Publish, perish

“I really like your blog.  You should publish that stuff sometime.”

Ever hear that? It’s an interesting point, this question of what counts as publishing. Certainly, when you press the “Publish” button and send off your work to the ether, it is made public in a way that anyone can access. But is it publishing?

Put another way, would Walt Whitman, famous self-publisher, have been content to be a blogger?

Self publishing, except possibly for Walt, carries an onus to start with; that’s why vanity presses are called what they are. As if convincing a paying publisher somewhere of the value of your work removes vanity from the picture. Ultimately, WordPress, Blogspot, Tumblr, and even Facebook and Twitter are vanity presses, well within the usual meaning of the term. Walt would undoubtedly have been all over them.

So, what do people mean when they say you ought to publish your blogs? Two things, I think. First, there is a long standing distinction between publishing in a serial medium, such as a newspaper, magazine, or, yes, blog, and publishing a book. Dickens, Conan Doyle, Mitchener, all followed serial publication with book publication of essentially the same material. The distinction even allows, perhaps invites, revision. Serial publications are akin to drafts, in a sense.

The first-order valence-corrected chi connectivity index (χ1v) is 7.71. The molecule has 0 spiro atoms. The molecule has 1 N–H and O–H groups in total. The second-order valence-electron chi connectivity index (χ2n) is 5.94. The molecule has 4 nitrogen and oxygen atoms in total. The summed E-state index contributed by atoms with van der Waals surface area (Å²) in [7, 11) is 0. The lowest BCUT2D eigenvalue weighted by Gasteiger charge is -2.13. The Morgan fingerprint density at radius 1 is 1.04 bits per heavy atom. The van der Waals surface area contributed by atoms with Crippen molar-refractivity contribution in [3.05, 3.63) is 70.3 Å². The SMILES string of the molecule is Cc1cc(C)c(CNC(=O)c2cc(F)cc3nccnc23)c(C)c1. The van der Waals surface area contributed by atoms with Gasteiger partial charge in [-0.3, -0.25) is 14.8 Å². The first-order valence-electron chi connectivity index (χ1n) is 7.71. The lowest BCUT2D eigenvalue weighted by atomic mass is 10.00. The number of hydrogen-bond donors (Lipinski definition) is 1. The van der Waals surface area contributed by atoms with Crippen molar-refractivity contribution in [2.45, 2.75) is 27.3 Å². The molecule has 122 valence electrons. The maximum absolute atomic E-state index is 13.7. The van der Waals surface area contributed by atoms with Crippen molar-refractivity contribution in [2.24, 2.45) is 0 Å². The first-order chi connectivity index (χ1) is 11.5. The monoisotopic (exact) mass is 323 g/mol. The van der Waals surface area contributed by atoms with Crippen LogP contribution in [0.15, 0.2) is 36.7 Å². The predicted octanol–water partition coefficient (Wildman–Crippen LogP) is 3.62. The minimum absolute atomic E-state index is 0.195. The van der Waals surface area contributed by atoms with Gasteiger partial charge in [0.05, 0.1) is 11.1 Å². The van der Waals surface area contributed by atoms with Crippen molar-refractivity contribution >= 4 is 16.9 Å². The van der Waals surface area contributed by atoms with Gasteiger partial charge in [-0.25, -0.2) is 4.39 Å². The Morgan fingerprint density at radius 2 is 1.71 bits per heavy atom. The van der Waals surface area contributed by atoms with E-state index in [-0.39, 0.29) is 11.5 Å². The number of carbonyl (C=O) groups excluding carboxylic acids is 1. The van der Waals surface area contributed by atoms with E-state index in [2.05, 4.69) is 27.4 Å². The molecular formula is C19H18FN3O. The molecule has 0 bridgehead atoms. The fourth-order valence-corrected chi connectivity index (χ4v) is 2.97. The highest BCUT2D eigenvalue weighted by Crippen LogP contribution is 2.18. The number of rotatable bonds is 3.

The other thing people mean, however, goes to the heart of vanity vs. commercial publication: It’s not “real” unless you’ve convinced someone else that it’s worth an investment of time and money. The implication is that anything published commercially is better than anything self-published. A trip to any bookstore (if you can find one!) should disabuse you of that notion, but there it is. Commercial publication is still regarded as proof of value.

It’s not enough to have the heart of a poet; you need the soul of a salesman to really arrive. I wonder, though, how much of all this is changing, and how fast.

What blurb is this?

My imaginary fan keeps insisting on more how-to posts, hence this, on how to interpret book blurbs.

On the back of every book* you will find helpful comments and short reviews of the contents, so you can make a wiser decision whether to read it or not.  My investigative unit, however, has discovered that these reviews are not always what they seem.  For example, sometimes quotes are shortened, and meanings can be subtly changed by elision.  Here are some comments overheard at a local Starbucks; see if you can pick out what parts might end up as book blurbs:

“That book was horrible.  I’d rather be riveting my eyeballs shut than read it again.”

“I’ll say, I couldn’t put it down fast enough when I tried to read it!”

“If I were a real barn burner, I’d throw that book in with it.”

Another Tolstoy, he ain’t!”

If you don’t read another book this year, it’ll be because you read this one.”
*An ancient medium consisting of bits of paper and ink bound together.